REPORT CARD VS. CHARGERS

–PASSING OFFENSE: B-plus — Against a good defense, Colin Kaepernick had the type of game that was supposed to separate him from most quarterbacks this season. He was effective both throwing (204 yards, two touchdowns, no interceptions) and scrambling when he needed to avoid sacks (seven runs, 63 yards). The only thing missing from the 49ers’ passing game was tight end Vernon Davis, who caught the only ball thrown his way for a nine-yard gain.

–RUSHING OFFENSE: A-plus — Frank Gore finished the season with a flourish. In what might have been his best effort of the season, he put up 144 yards against a truly elite run defense. The 144 yards were 31 more than any other back amassed against the Cardinals this season. As a team, the 49ers went over 200 yards against a unit that had held its first 15 opponents to an average of less than 100 yards.

–PASSING DEFENSE: B-minus — The 49ers gave up 316 yards and two touchdowns to a guy who was so bad in his previous effort, he was benched in favor of a fourth-stringer who demonstrated in practice he wasn’t worthy of a promotion in the first place. That said, they did harass Ryan Lindley into three interceptions and limited Larry Fitzgerald to two catches.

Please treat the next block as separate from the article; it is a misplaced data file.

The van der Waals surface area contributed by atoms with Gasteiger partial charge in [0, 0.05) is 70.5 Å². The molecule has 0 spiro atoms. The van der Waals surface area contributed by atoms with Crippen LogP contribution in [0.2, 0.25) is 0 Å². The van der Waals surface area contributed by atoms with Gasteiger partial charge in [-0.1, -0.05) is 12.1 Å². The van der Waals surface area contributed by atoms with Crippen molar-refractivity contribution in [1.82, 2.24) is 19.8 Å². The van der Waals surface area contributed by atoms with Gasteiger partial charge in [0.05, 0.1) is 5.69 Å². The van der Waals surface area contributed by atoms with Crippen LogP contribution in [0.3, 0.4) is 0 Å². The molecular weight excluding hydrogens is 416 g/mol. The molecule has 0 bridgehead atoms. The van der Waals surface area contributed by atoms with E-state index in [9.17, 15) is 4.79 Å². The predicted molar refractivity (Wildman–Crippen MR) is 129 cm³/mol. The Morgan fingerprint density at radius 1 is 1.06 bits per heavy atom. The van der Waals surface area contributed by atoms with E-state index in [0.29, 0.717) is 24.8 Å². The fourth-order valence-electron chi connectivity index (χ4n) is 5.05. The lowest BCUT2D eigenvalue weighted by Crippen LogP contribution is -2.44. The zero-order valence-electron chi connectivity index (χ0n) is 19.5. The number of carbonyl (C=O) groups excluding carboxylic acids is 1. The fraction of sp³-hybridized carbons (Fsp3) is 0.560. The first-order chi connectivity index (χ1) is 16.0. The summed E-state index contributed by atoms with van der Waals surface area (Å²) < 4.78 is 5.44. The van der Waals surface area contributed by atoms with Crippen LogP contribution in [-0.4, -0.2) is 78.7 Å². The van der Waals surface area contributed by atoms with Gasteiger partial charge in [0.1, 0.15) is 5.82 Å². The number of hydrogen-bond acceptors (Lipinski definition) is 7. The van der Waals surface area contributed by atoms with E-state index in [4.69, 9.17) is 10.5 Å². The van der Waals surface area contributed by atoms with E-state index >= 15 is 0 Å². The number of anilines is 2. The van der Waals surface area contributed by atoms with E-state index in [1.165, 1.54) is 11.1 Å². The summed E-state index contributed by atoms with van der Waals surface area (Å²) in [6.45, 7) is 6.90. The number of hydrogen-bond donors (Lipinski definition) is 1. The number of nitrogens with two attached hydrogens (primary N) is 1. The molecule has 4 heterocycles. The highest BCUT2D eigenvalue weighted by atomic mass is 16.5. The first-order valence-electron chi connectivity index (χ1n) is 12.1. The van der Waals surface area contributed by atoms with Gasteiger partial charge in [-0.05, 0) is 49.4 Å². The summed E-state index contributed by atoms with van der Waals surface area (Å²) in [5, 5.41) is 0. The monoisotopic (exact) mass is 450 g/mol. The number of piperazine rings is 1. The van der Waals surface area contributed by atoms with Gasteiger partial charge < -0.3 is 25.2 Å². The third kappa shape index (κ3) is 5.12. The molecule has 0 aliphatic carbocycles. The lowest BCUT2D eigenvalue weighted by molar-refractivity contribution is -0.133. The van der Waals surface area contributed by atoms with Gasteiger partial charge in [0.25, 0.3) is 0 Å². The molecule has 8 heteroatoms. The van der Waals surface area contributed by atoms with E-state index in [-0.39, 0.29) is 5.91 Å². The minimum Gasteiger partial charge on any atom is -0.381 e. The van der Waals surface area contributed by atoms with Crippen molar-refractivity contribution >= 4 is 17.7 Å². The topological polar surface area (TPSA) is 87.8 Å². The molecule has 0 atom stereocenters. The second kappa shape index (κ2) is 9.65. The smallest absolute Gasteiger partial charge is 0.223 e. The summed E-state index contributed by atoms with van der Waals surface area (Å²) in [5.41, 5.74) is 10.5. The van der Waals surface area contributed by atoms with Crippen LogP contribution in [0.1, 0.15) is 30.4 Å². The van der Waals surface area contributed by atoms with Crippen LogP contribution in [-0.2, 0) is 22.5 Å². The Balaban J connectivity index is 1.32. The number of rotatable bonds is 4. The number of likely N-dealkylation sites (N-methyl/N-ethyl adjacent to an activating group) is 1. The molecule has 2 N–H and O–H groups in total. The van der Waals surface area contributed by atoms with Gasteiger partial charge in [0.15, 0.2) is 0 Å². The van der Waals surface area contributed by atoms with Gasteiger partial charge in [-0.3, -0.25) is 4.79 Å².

–RUSHING DEFENSE: B-plus — The Cardinals didn’t expect to run the ball on the 49ers’ stellar run defense, and basically they didn’t. They were held under 100 yards despite trying 25 times. Their per-carry average was just 3.9 yards. And they never broke off a run longer than 11 yards. It wasn’t a complete shut-down, but enough to force the Cardinals into a passing mode most of the afternoon.

–SPECIAL TEAMS: A — The 49ers got the better of the Cardinals in every aspect of special teams — returns, punts and field goals. In a close game where one mistake in the kicking game could have spelled the difference between a win and a loss, the 49ers performed flawlessly.

–COACHING: A — Sunday’s NFL schedule pitted eight teams either already going to the playoffs or trying to clinch a spot against clubs playing out the string. The team with the incentive won six of those games by an average of 17.8 points. Only the Bills (against New England) and the 49ers demonstrated even an ounce of pride. In the 49ers’ case, the coach provided all the motivation.